Among the most popular spots in the zoo will be seeing the sea otter; truth about this fascinating mammal are just as interesting as watching them perform.
While the weasel is a creature most individuals associate as threats to their farm fowl, the sea otter is one which most people ooh and aah over as they see the antics of this little mammal.
Their webbed hind feet help them to swim swiftly through the water as they seek their prey on the ocean floor; their clawed front feet help them grip the prey and hold it firmly as they return to the water’s surface. When they are not feeding or hunting, otter facts prove that they enjoy simply floating in the surface of the water. In actuality, this is the pose they presume to sleep; frequently draping sea kelp over their own bodies as a means of holding them steady in the water as they sleep. It’s not uncommon to find groups of them bobbing around in the water in a group nap.
The sea otter, facts show, even eat while floating on their back. Sea urchins, octopus, squid and fish are common meals for the mammal. Clams and mussels are also favorites, but they prove somewhat more difficult to eat due to the hard, closed shells of those aquatics. Difficult, maybe; but not in any way impossible for the otter. Facts show that the mammal is so clever that, when on the ocean floor scooping up the shelled delicacies, they also snag a rock before returning to the surface. Flipping onto their backs, the sea otters place the rock on their bellies and start to crush the clam or mussel upon the stone to open it and feast on its contents.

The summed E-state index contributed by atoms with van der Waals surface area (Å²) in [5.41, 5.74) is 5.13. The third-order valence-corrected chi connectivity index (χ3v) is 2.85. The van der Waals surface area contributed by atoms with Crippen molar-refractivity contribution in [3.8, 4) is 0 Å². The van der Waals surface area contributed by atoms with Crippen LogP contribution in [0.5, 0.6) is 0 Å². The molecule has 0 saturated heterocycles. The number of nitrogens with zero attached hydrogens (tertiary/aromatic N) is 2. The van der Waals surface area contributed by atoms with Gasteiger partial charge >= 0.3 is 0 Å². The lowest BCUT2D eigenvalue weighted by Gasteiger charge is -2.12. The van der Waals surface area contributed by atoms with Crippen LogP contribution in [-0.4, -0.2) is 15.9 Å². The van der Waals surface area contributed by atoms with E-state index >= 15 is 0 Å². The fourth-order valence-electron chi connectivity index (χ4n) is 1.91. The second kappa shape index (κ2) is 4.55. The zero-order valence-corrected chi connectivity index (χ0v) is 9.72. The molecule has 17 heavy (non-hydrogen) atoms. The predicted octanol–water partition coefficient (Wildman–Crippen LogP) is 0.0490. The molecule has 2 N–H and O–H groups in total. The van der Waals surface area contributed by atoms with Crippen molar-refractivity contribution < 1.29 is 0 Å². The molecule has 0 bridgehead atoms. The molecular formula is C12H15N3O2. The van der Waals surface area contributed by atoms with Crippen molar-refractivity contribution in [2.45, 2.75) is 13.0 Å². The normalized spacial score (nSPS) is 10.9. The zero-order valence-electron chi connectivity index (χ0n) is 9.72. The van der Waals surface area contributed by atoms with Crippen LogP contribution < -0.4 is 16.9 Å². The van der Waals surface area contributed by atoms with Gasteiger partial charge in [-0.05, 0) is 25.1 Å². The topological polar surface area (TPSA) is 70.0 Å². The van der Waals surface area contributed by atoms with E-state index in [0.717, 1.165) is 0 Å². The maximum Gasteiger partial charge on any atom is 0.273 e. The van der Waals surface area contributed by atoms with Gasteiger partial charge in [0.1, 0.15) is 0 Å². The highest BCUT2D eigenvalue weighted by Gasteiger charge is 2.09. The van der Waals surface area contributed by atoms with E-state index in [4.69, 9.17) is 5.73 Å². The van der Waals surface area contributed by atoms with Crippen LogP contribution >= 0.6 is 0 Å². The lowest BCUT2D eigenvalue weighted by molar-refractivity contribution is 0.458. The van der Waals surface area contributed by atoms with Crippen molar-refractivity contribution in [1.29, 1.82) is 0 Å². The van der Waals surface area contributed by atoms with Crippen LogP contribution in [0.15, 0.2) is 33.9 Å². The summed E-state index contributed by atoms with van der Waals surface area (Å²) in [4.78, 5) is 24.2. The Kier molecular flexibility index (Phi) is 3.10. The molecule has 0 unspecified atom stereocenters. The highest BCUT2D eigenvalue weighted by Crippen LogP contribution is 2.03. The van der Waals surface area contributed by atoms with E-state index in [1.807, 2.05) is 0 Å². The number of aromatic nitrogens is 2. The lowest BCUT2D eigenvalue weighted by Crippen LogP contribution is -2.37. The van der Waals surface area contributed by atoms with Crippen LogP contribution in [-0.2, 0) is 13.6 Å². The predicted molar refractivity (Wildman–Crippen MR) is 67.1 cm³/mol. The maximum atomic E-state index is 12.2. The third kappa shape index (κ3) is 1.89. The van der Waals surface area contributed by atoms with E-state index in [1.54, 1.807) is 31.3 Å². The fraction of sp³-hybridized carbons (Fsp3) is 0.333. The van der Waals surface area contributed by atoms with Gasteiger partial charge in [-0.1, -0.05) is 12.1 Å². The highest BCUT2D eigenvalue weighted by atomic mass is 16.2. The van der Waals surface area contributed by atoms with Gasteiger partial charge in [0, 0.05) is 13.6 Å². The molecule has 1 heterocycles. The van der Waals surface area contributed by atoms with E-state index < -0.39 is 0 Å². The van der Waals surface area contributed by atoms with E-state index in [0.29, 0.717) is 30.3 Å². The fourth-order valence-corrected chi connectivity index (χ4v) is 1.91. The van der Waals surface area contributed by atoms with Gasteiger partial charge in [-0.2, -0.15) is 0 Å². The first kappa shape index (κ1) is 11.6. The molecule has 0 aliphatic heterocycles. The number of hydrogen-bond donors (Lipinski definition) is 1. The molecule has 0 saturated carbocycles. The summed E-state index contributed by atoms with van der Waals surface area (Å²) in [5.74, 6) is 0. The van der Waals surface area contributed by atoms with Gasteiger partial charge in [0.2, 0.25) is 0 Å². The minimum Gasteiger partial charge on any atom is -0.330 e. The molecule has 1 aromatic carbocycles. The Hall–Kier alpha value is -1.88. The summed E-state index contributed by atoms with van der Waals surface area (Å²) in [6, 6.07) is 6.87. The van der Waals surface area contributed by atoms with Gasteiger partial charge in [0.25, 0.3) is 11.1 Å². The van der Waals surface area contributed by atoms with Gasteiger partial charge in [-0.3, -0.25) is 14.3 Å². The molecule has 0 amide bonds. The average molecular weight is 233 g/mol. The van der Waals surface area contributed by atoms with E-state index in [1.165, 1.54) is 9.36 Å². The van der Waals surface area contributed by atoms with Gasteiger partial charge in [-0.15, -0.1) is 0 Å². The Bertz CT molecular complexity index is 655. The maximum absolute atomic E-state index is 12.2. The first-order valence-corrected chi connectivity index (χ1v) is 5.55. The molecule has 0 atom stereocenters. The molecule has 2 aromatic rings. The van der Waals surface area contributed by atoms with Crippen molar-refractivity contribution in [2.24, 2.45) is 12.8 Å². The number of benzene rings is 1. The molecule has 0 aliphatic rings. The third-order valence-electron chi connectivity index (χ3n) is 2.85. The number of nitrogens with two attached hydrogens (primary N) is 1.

After eating, a cleaning ritual starts. Sea otter facts about the thick, waterproof coat worn with the mammal show that cleanliness is vital in maintaining that quality in addition to the insulating factor. Unlike similar animals that share the chilly waters of the Pacific Ocean, otters do not have an insulating layer of fat functions to keep others warm.
Those adorable little faces upturned as they float along the water, and their habits of using stones to open clam shells are just some of the sea otter facts which people find endearing. Luckily, the sea otter, once hunted for its coat, is now protected by law; ensuring that they will be around for a long time for future generations to enjoy.